In these two registers, like in Munch’s and Sorolla’s paintings, the syphilitic child began to serve chiefly as a poignant, if complex, incarnation guilt. It was transformed into a revenant, a ghastly visitation that interrupted the flow of time and, like the Gothic, became a cultural code and a yardstick against which to measure current social developments. The child’s reproachful gaze, captured in Munch’s Inheritance was closely related to the question of blame and its allocation. After visiting a hospital for syphilis sufferers, Munch wrote: “I had to paint the searching, suffering eyes of the child” only to stress elsewhere that the child, “sick and frightened and wondering, stares ahead, surprised at the painful life it has entered, already asking ‘Why, Why?’” (qtd. in Templeton 2008: 9). The same sense of injustice and reproach is captured in Brooke’s A Superfluous Woman when Dr Cornerstone scrutinizes the faces of Jessamine Heriot’s children with “a horror-stricken heart”: “On those frail, tiny forms lay heavily the heritage of the fathers. The beaten brows, the suffering eyes, expiated in themselves the crimes and debauchery of generations” (Brooke 1894: 270-1). The syphilitic children, hidden in the recesses of Heriot’s sumptuous abode, are constant reminders of Heriot’s past. As in Pankhurst’s treatise, they are incarnations of intergenerational vice. Like on Munch’s canvas and in Ibsen’s play, they are a living rebuke to the older generations and, simultaneously, an incarnation of their guilt and a perpetuation of hereditary depravity.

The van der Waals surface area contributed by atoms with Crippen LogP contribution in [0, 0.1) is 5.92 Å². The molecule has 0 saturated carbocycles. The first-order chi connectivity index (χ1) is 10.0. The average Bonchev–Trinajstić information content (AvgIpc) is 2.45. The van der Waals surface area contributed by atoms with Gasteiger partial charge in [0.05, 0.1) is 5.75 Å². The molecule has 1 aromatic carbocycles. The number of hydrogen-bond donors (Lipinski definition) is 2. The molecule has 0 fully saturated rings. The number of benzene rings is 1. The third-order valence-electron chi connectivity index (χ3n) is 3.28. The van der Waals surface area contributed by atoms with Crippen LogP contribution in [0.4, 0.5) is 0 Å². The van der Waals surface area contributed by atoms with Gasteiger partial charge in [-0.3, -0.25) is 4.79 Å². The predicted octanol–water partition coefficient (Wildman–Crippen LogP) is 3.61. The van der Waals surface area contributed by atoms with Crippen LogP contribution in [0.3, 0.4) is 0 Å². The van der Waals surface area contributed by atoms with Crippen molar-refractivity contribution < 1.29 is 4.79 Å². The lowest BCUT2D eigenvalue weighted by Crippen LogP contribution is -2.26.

Although it bears some signs of the disease, the syphilitic child in British literature, like in Munch’s and Sorolla’s paintings, is de-individualized. Because of that, Schonlau argues, it exists within the narrative only as an image of suffering and fear (2005: 295). At the same time, its depictions highlight its almost inhumane character, its position somewhere between a sacrificial animal and a beast. In Grand’s Heavenly Twins, Edith’s son is compared to a “speckled toad” (2007: 301) - a comparison which evokes the early cutaneous ulcerations and the characteristic complexion in inherited syphilis. It emphasizes the helplessness of Edith’s son and foreshadows his failure in the battle of natural selection. Although the child looks healthy when born, it “rapidly degenerate[s]” (Grand 2007: 277) so that when Angelica sees it for the first time, she compares it to an old man: “He was old, old already, and exhausted with suffering, and as his gaze wandered from one to the other it was easy to believe that he was asking each dumbly why had he ever been born” (289). No further descriptions follow, thus leaving space for the reader’s imagination. In their de-individualization, syphilitic children in New Woman writing become potent spaces ofprojec- tion for the sense of guilt but also of an intensification of dread and horror.